now prepared. Plus, this was definitely a film to be watched in a theatre. Ambience was key.
And so I was armed. The crisp coolness of the dimming room paired perfectly with the gentle murmur of the audience. A sweet lover to the right of me, a bag of overpriced popcorn to the left (there had to be a catch to those dangerously low ticket prices and it was dangerously high snack prices), I let the horrors begin.
Well, at least I waited for the horror to begin.
And kept waiting.
When I emerged from the theatre two hours later, I believe I was still waiting. Hence, I did what anyone might have done: I commenced a thorough Reddit deep-dive. It was crucial I got to the bottom of why this film was crowned to be the scariest film of all time.
My excavation presented me with two main findings.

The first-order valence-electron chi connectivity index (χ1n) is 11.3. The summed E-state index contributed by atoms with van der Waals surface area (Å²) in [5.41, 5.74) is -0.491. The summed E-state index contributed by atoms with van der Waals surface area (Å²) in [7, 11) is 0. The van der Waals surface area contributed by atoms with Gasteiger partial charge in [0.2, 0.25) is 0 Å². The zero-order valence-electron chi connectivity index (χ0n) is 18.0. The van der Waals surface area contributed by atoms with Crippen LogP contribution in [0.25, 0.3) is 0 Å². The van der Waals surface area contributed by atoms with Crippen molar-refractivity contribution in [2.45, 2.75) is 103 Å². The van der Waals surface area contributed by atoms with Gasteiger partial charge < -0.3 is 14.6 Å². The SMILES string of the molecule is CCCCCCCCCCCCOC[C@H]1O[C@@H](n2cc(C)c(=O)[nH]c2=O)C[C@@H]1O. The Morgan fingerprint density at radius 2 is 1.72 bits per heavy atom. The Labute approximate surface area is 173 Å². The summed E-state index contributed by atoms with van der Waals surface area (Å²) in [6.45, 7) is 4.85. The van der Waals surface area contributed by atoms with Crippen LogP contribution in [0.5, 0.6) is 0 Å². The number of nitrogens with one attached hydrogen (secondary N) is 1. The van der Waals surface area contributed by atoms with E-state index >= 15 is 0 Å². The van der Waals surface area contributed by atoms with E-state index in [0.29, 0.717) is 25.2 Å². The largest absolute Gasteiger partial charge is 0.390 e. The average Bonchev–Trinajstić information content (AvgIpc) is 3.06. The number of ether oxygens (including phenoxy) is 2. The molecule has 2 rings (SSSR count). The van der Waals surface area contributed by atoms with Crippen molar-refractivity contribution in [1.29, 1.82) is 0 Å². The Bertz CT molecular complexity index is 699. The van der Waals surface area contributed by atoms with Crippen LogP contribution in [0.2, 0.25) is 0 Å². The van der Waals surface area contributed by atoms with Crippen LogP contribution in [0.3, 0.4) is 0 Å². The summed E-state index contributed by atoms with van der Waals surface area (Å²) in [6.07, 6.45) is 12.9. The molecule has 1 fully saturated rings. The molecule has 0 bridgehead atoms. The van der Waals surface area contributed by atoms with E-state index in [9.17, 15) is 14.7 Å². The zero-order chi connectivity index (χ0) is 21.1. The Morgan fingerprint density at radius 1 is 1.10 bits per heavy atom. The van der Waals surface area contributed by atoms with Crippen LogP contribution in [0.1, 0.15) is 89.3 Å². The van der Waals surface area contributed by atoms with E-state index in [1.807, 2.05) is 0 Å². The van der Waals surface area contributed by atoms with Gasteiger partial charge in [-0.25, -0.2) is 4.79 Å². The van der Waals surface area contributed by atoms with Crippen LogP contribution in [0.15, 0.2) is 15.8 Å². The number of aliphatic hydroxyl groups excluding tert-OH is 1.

The first finding was contextual, describing the implications of the release of The Exorcist in 1973. It argued that The Exorcist holds this title not because it is the scariest movie to exist, but because it was the first of its kind. The premise, accentuated by its execution with explicit language, violence, and imagery (although commonplace and perhaps even dated today), was jarring for a 1973 audience simply because it had never been done before. That was a logical explanation. But I remained unsatisfied. If The Exorcist no longer holds the claim of exclusivity within the horror genre, why is it still regarded as the scariest film of all time to this day?